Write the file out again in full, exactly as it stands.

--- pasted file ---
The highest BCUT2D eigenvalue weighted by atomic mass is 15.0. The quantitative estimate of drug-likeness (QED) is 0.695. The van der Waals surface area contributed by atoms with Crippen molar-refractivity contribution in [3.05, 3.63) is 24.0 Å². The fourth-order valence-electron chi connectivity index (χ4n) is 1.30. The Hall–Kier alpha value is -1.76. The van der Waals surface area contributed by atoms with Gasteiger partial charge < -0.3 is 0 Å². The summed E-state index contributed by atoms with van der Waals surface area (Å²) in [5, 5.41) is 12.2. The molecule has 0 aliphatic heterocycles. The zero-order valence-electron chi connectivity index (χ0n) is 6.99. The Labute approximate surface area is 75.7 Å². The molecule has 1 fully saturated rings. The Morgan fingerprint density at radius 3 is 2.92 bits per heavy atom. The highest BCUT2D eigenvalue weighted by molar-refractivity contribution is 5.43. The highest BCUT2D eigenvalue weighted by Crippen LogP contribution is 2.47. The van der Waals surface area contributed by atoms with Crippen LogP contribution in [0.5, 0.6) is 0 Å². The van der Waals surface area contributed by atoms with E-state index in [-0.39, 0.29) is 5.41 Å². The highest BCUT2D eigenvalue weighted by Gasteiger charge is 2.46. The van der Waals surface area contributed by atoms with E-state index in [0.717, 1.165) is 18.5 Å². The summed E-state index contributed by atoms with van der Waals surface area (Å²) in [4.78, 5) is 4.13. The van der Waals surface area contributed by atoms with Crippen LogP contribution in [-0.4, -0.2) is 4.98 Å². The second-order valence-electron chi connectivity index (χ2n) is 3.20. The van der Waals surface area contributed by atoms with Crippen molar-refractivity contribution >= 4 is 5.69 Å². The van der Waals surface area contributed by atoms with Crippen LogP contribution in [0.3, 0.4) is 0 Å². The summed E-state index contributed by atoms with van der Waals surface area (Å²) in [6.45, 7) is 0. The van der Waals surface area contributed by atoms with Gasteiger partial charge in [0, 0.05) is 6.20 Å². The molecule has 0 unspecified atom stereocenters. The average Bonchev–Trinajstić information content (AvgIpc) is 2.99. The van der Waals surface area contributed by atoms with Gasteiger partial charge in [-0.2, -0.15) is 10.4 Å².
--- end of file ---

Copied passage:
The highest BCUT2D eigenvalue weighted by atomic mass is 15.0. The quantitative estimate of drug-likeness (QED) is 0.695. The van der Waals surface area contributed by atoms with Crippen molar-refractivity contribution in [3.05, 3.63) is 24.0 Å². The fourth-order valence-electron chi connectivity index (χ4n) is 1.30. The Hall–Kier alpha value is -1.76. The van der Waals surface area contributed by atoms with Gasteiger partial charge < -0.3 is 0 Å². The summed E-state index contributed by atoms with van der Waals surface area (Å²) in [5, 5.41) is 12.2. The molecule has 0 aliphatic heterocycles. The zero-order valence-electron chi connectivity index (χ0n) is 6.99. The Labute approximate surface area is 75.7 Å². The molecule has 1 fully saturated rings. The Morgan fingerprint density at radius 3 is 2.92 bits per heavy atom. The highest BCUT2D eigenvalue weighted by molar-refractivity contribution is 5.43. The highest BCUT2D eigenvalue weighted by Crippen LogP contribution is 2.47. The van der Waals surface area contributed by atoms with Crippen LogP contribution in [0.5, 0.6) is 0 Å². The van der Waals surface area contributed by atoms with E-state index in [-0.39, 0.29) is 5.41 Å². The highest BCUT2D eigenvalue weighted by Gasteiger charge is 2.46. The van der Waals surface area contributed by atoms with E-state index in [0.717, 1.165) is 18.5 Å². The summed E-state index contributed by atoms with van der Waals surface area (Å²) in [4.78, 5) is 4.13. The van der Waals surface area contributed by atoms with Crippen LogP contribution in [-0.4, -0.2) is 4.98 Å². The second-order valence-electron chi connectivity index (χ2n) is 3.20. The van der Waals surface area contributed by atoms with Crippen molar-refractivity contribution >= 4 is 5.69 Å². The van der Waals surface area contributed by atoms with Crippen LogP contribution in [0.3, 0.4) is 0 Å². The summed E-state index contributed by atoms with van der Waals surface area (Å²) in [6.45, 7) is 0. The van der Waals surface area contributed by atoms with Gasteiger partial charge in [0, 0.05) is 6.20 Å². The molecule has 0 unspecified atom stereocenters. The average Bonchev–Trinajstić information content (AvgIpc) is 2.99. The van der Waals surface area contributed by atoms with Gasteiger partial charge in [-0.2, -0.15) is 10.4 Å².